Proton-coupled protein transport through the anthrax toxin channel

Alan Finkelstein

Research output: Contribution to journalArticlepeer-review

23 Scopus citations


Anthrax toxin consists of three proteins (approx. 90 kDa each): lethal factor (LF); oedema factor (OF); and protective antigen (PA). The former two are enzymes that act when they reach the cytosol of a targeted cell. To enter the cytosol, however, which they do after being endocytosed into an acidic vesicle compartment, they require the third component, PA. PA (or rather its proteolytically generated fragment PA63) forms at low pH a heptameric β-barrel channel, (PA63)7, through which LF and OF are transported-a phenomenon we have demonstrated in planar phospholipid bilayers. It might appear that (PA63)7 simply forms a large hole through which LF and OF diffuse. However, LF and OF are folded proteins, much too large to fit through the approximately 15 Å diameter (PA63)7 β-barrel. This paper discusses how the (PA63)7 channel both participates in the unfolding of LF and OF and functions in their translocation as a proton-protein symporter.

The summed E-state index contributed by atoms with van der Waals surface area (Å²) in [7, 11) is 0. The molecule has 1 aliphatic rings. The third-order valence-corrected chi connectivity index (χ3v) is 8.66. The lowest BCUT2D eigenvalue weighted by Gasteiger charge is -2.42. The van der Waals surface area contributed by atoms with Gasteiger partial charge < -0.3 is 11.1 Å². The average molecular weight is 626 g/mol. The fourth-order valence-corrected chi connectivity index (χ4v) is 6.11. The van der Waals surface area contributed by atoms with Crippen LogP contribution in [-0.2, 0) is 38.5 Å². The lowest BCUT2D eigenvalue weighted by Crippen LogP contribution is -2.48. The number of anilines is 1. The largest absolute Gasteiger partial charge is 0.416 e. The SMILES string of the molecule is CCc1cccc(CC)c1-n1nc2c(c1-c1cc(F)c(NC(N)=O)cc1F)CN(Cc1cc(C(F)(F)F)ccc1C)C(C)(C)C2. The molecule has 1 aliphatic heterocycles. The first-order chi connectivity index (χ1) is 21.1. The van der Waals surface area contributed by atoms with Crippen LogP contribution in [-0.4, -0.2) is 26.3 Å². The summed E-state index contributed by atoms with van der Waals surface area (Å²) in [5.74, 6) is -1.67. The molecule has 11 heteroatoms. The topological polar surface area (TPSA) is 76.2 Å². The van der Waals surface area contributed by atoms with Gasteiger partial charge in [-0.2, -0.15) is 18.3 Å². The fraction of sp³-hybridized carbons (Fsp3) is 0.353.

Original languageEnglish (US)
Pages (from-to)209-215
Number of pages7
JournalPhilosophical Transactions of the Royal Society B: Biological Sciences
Issue number1514
StatePublished - 2009


  • Lethal factor
  • Planar bilayer membranes
  • Protein unfolding
  • Voltage-driven transport

ASJC Scopus subject areas

  • General Biochemistry, Genetics and Molecular Biology
  • General Agricultural and Biological Sciences


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